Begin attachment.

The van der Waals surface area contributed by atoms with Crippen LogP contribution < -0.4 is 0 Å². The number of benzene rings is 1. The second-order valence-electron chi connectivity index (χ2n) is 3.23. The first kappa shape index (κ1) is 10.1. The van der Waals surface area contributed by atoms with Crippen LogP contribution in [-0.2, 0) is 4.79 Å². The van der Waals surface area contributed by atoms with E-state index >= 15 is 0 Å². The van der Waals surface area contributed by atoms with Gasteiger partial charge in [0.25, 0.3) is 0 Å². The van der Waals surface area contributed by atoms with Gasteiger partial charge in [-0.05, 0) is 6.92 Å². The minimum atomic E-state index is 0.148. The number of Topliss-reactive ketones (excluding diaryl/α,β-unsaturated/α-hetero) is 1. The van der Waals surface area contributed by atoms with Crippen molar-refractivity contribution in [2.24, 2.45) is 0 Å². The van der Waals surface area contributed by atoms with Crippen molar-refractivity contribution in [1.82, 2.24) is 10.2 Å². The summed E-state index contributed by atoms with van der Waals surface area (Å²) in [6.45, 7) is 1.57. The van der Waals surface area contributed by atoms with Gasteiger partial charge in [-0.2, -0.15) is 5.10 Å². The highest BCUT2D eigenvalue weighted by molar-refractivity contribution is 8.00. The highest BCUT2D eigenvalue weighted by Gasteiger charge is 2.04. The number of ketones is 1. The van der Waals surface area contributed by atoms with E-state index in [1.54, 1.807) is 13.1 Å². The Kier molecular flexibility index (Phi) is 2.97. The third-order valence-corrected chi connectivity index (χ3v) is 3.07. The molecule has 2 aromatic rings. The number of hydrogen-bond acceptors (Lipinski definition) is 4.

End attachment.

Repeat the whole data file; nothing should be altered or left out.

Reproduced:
The van der Waals surface area contributed by atoms with Crippen LogP contribution < -0.4 is 0 Å². The number of benzene rings is 1. The second-order valence-electron chi connectivity index (χ2n) is 3.23. The first kappa shape index (κ1) is 10.1. The van der Waals surface area contributed by atoms with Crippen LogP contribution in [-0.2, 0) is 4.79 Å². The van der Waals surface area contributed by atoms with E-state index >= 15 is 0 Å². The van der Waals surface area contributed by atoms with Gasteiger partial charge in [0.25, 0.3) is 0 Å². The van der Waals surface area contributed by atoms with Gasteiger partial charge in [-0.05, 0) is 6.92 Å². The minimum atomic E-state index is 0.148. The number of Topliss-reactive ketones (excluding diaryl/α,β-unsaturated/α-hetero) is 1. The van der Waals surface area contributed by atoms with Crippen molar-refractivity contribution in [2.24, 2.45) is 0 Å². The van der Waals surface area contributed by atoms with Crippen molar-refractivity contribution in [1.82, 2.24) is 10.2 Å². The summed E-state index contributed by atoms with van der Waals surface area (Å²) in [6.45, 7) is 1.57. The van der Waals surface area contributed by atoms with Gasteiger partial charge in [-0.2, -0.15) is 5.10 Å². The highest BCUT2D eigenvalue weighted by molar-refractivity contribution is 8.00. The highest BCUT2D eigenvalue weighted by Gasteiger charge is 2.04. The number of ketones is 1. The van der Waals surface area contributed by atoms with E-state index in [1.54, 1.807) is 13.1 Å². The Kier molecular flexibility index (Phi) is 2.97. The third-order valence-corrected chi connectivity index (χ3v) is 3.07. The molecule has 2 aromatic rings. The number of hydrogen-bond acceptors (Lipinski definition) is 4.